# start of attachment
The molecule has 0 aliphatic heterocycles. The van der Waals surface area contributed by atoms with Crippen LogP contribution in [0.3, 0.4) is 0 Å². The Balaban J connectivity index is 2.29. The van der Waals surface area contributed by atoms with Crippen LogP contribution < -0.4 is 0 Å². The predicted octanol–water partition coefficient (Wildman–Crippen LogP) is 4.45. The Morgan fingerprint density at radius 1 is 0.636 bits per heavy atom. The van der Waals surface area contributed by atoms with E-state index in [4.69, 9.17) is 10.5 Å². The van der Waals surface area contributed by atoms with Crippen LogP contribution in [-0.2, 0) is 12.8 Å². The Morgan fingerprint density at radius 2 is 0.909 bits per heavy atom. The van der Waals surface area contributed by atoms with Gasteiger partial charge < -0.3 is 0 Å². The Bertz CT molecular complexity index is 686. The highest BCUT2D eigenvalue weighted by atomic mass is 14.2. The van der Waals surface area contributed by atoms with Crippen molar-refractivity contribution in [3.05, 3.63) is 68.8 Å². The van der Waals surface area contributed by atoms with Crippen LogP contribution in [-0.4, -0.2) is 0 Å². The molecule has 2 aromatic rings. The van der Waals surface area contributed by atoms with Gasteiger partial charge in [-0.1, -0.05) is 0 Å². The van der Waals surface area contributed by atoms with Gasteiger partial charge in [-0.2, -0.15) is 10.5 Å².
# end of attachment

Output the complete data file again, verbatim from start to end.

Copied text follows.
The molecule has 0 aliphatic heterocycles. The van der Waals surface area contributed by atoms with Crippen LogP contribution in [0.3, 0.4) is 0 Å². The Balaban J connectivity index is 2.29. The van der Waals surface area contributed by atoms with Crippen LogP contribution < -0.4 is 0 Å². The predicted octanol–water partition coefficient (Wildman–Crippen LogP) is 4.45. The Morgan fingerprint density at radius 1 is 0.636 bits per heavy atom. The van der Waals surface area contributed by atoms with E-state index in [4.69, 9.17) is 10.5 Å². The van der Waals surface area contributed by atoms with Crippen LogP contribution in [-0.2, 0) is 12.8 Å². The Morgan fingerprint density at radius 2 is 0.909 bits per heavy atom. The van der Waals surface area contributed by atoms with Gasteiger partial charge < -0.3 is 0 Å². The Bertz CT molecular complexity index is 686. The highest BCUT2D eigenvalue weighted by atomic mass is 14.2. The van der Waals surface area contributed by atoms with Crippen molar-refractivity contribution in [3.05, 3.63) is 68.8 Å². The van der Waals surface area contributed by atoms with Crippen LogP contribution in [-0.4, -0.2) is 0 Å². The molecule has 2 aromatic rings. The van der Waals surface area contributed by atoms with Gasteiger partial charge in [-0.1, -0.05) is 0 Å². The van der Waals surface area contributed by atoms with Gasteiger partial charge in [-0.2, -0.15) is 10.5 Å².